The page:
The test will be used on aid workers and responders as needed. The U.S. Food and Drug Administration, FDA, on Wednesday in Washington said a diagnostic test developed by the Department of Defence to detect Ebola has been authorised for use.
FDA said the DoD EZ1 Real-time RT-PCR Assay, an invitro diagnostic that has not yet been approved, would help to contain the world’s worst outbreak of the deadly virus.
The agency said it has been authorised for use in laboratories designated by the Department of Defence to help respond to the ongoing Ebola outbreak in West Africa, “It was intended for use by U.S.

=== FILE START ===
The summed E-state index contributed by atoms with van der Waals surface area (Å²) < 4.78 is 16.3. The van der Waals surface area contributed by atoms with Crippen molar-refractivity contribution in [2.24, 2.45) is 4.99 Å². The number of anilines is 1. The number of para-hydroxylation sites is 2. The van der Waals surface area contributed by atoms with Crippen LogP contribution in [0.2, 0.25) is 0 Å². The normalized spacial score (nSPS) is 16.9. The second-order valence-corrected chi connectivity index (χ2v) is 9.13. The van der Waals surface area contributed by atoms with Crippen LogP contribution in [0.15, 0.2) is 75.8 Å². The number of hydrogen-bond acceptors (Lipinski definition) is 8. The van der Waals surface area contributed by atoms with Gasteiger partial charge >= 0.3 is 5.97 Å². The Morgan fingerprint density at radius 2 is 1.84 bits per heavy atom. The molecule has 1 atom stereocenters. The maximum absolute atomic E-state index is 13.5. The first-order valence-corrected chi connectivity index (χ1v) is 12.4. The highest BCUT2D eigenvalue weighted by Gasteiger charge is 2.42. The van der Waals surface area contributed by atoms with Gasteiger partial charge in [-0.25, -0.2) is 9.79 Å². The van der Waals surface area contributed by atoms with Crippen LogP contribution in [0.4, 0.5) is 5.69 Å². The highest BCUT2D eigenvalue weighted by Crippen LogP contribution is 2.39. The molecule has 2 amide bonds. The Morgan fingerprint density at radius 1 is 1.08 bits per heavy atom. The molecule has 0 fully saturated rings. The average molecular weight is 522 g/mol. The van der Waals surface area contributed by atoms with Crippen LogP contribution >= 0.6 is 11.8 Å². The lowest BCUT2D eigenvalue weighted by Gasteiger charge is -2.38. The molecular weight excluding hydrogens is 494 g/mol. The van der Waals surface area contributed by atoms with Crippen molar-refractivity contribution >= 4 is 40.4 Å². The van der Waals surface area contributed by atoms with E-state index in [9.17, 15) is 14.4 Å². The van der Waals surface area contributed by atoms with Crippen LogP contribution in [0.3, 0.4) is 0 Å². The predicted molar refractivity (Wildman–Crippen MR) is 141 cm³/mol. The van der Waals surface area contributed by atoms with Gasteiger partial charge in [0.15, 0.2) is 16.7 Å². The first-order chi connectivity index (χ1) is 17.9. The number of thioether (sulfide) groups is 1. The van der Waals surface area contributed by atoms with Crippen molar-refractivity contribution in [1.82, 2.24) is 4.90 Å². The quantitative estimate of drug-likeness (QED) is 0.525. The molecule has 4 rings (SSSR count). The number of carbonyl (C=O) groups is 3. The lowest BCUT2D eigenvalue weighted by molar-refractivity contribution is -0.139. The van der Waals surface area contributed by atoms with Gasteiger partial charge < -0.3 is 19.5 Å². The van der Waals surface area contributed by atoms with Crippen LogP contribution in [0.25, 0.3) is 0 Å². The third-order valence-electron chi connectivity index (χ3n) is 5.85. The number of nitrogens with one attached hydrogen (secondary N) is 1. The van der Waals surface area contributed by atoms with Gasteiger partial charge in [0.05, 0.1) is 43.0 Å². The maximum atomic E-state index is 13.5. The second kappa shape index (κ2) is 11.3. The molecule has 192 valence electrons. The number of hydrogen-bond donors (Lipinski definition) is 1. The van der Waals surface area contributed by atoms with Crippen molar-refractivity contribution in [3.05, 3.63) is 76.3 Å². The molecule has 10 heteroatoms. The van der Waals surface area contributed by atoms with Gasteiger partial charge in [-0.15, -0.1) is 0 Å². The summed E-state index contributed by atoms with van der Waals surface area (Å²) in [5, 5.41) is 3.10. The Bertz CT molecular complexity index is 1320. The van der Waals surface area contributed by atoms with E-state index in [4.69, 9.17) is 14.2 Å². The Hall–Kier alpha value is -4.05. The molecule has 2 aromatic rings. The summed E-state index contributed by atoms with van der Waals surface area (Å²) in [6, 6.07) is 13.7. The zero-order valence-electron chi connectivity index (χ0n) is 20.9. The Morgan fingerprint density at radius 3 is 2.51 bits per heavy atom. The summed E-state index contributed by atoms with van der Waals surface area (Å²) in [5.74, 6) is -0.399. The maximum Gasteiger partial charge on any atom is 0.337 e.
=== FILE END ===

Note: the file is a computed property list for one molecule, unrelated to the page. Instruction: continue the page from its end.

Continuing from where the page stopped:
Defence personnel with signs and symptoms of Ebola or who are at risk for exposure to the virus, or who may have been exposed to it,” it said.
The FDA also said the test “may also be used to test aid workers and responders as needed”. More than 900 people have died in an ongoing Ebola outbreak in West Africa.
The hemorrhagic fever’s outbreak has overwhelmed rudimentary healthcare systems and prompted troops’ deployment to quarantine the worst-hit areas in the remote border region of Guinea, Liberia and Sierra Leone.
The FDA can issue an “emergency use authorisation’’ for an unapproved medical product or the unapproved use of an approved medical product during emergencies. This is when there are no adequate, approved and available alternatives.
The agency may invoke the authorisation in emergency situations or to prepare for an emergency situation.